Life With A Side Of Autism

LIFE WITH A SIDE OF AUTISM

Monday, April 16, 2018

A Series Of Fortunate Unfortunate Events




I had a fortunate stroke. I know that seems like an oxymoron, but despite how completely awful it is to have had a stroke at my age, it could have been so much worse.

To begin with, my trip to Kansas City for a family wedding almost didn't happen. I was waiting on my tax refund, not really sure it would come through in time for me to purchase the airline tickets. Lucky for me it did, and we were in Kansas when I had my stroke. Otherwise, it would have been my children's weekend with their father. I would have been home all alone when I had my stroke. My children would have returned from their father's house that morning and found me. Instead, I had my stroke at my brother's home, in front of my sister-in-law, who happens to be an ICU nurse. To go one step further, if I'd had my stroke 8 hours later, or booked the earlier return flight, I would have had my stroke on the plane, sitting next to my kids.

My sister-in-law also happens to work for the University of Kansas Hospital which is where she took me that morning. The University of Kansas hospital has a stroke center -  not something found at every hospital.They also had an open bed in there inpatient rehabilitation facility, also a good piece of luck.


I was in the hospital in Kansas City, far away from my home in Pennsylvania for almost the entire month of March. I had just completed a modification on my current mortgage, and when you do a mortgage modification or a refinance, your next mortgage payment is not generally due for 60 days - so the entire month of March I did not owe a mortgage payment.

When I left my children that morning on March 5th I was still only mildly impaired. My leg was a little wobbly but I was walking. I could move my arm and my hand, they both just felt a little numb. My speech was mildly slurred but not very garbled and I was understandable. When I returned to them on April 2nd I wasn't far away from that point. I could walk - slowly, but I could do it. I can move my arm a bit and some of my fingers. My speech is relatively clear and only gets slightly mushy when I'm tired. While it was pure torture being away from my children for twenty-eight days, the truth is they miss the worst of it. They didn't get to see me wheelchair-bound, unable to walk, talking like my mouth was full of marbles, waking every morning with my hand and arm curled into my chest and having to watch my therapist spend an hour working to stretch it out. They didn't have to watch me hooked to a harness, lurching and stumbling across a room as I tried to learn to walk again.They didn't see me crying with frustration as my limbs spasmed uncontrollably. They didn't have to watch me with a splint on my arm and a cup on my hand to keep my fingers from curling in and a boot on my foot to keep my foot from drooping. They didn't see me at my worst and I'm glad they were spared that.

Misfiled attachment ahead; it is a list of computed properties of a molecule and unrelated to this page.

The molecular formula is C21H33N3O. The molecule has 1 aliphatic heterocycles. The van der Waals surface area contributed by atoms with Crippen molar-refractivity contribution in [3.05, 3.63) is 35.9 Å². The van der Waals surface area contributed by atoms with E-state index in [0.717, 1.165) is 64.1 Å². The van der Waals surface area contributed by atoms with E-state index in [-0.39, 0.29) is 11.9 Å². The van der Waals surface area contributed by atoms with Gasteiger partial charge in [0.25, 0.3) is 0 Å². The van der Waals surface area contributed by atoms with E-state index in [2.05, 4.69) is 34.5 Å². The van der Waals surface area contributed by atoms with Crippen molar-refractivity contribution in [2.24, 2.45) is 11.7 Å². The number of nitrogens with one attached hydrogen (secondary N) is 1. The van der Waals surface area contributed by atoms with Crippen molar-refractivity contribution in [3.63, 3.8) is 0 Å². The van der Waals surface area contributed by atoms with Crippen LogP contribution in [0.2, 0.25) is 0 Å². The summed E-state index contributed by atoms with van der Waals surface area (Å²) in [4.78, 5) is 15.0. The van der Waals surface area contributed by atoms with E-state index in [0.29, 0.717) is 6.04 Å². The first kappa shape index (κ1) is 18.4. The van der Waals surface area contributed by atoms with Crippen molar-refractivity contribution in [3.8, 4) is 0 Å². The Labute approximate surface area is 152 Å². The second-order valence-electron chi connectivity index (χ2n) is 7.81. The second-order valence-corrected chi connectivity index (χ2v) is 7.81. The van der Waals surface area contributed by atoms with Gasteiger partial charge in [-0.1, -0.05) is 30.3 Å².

A few days into my hospitalization I felt up to updating my status on Facebook so that my friends knew what was going on. A long time friend who I lost touch with a few years back -  one who is almost never on Facebook - suddenly decided to check on her account. She saw my posting and reached out to me through Facebook Messenger to let me know she was thinking about me. Before I left to go to Kansas we had made a decision at work that we were going to hire another person in the department to do my job as well since our department has doubled in size and it's becoming too much for me to do alone. This particular old friend of mine used to work with me 10 years ago at another company. I remarked to her that it was a shame she wasn't looking for a job right now because we had an opening in my department and I could think of no one I would rather see taking care of my department in my absence than her. Guess who was - luckily for us - recently laid off? My company hired her 2 weeks ago and she's doing a phenomenal job. They all love her and I don't feel the need to rush through my recovery just to get back to work because I know they're in good hands.


So yes, having a stroke was a very unfortunate thing, but it honestly couldn't have happened at a better time. I'd love to go back and never have had it in the first place, but it all could have shaken out so much worse.I am a very, very grateful woman.

Always look for the plus-side, people. And always appreciate the fate that you didn't draw.

No comments:

Post a Comment